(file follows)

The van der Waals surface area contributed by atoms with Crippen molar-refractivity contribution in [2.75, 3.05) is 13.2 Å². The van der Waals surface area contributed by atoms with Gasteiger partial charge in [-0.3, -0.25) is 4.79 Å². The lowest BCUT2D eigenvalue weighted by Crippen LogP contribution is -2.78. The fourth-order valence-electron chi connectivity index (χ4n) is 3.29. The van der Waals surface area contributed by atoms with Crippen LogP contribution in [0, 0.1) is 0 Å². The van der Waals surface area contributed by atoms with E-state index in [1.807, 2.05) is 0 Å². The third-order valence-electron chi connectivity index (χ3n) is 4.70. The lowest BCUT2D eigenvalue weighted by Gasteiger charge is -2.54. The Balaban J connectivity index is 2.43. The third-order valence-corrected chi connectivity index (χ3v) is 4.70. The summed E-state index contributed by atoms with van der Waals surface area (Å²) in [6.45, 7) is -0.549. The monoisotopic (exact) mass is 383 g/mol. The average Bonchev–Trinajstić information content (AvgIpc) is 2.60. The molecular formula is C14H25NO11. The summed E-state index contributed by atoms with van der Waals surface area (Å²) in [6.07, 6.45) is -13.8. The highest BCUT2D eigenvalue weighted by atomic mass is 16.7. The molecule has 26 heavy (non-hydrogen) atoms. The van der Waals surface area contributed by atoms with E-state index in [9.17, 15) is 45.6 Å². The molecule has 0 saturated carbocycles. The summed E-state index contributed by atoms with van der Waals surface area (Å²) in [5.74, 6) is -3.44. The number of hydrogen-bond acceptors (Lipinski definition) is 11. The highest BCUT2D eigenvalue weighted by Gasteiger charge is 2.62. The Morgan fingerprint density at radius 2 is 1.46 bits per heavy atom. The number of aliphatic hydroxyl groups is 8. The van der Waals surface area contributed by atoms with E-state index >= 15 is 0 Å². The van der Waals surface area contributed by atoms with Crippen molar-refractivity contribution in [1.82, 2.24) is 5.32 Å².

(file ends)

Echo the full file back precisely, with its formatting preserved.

The van der Waals surface area contributed by atoms with Crippen molar-refractivity contribution in [2.75, 3.05) is 13.2 Å². The van der Waals surface area contributed by atoms with Gasteiger partial charge in [-0.3, -0.25) is 4.79 Å². The lowest BCUT2D eigenvalue weighted by Crippen LogP contribution is -2.78. The fourth-order valence-electron chi connectivity index (χ4n) is 3.29. The van der Waals surface area contributed by atoms with Crippen LogP contribution in [0, 0.1) is 0 Å². The van der Waals surface area contributed by atoms with E-state index in [1.807, 2.05) is 0 Å². The third-order valence-electron chi connectivity index (χ3n) is 4.70. The lowest BCUT2D eigenvalue weighted by Gasteiger charge is -2.54. The Balaban J connectivity index is 2.43. The third-order valence-corrected chi connectivity index (χ3v) is 4.70. The summed E-state index contributed by atoms with van der Waals surface area (Å²) in [6.45, 7) is -0.549. The monoisotopic (exact) mass is 383 g/mol. The average Bonchev–Trinajstić information content (AvgIpc) is 2.60. The molecular formula is C14H25NO11. The summed E-state index contributed by atoms with van der Waals surface area (Å²) in [6.07, 6.45) is -13.8. The highest BCUT2D eigenvalue weighted by atomic mass is 16.7. The molecule has 26 heavy (non-hydrogen) atoms. The van der Waals surface area contributed by atoms with E-state index in [9.17, 15) is 45.6 Å². The molecule has 0 saturated carbocycles. The summed E-state index contributed by atoms with van der Waals surface area (Å²) in [5.74, 6) is -3.44. The number of hydrogen-bond acceptors (Lipinski definition) is 11. The highest BCUT2D eigenvalue weighted by Gasteiger charge is 2.62. The Morgan fingerprint density at radius 2 is 1.46 bits per heavy atom. The number of aliphatic hydroxyl groups is 8. The van der Waals surface area contributed by atoms with E-state index >= 15 is 0 Å². The van der Waals surface area contributed by atoms with Crippen molar-refractivity contribution in [1.82, 2.24) is 5.32 Å².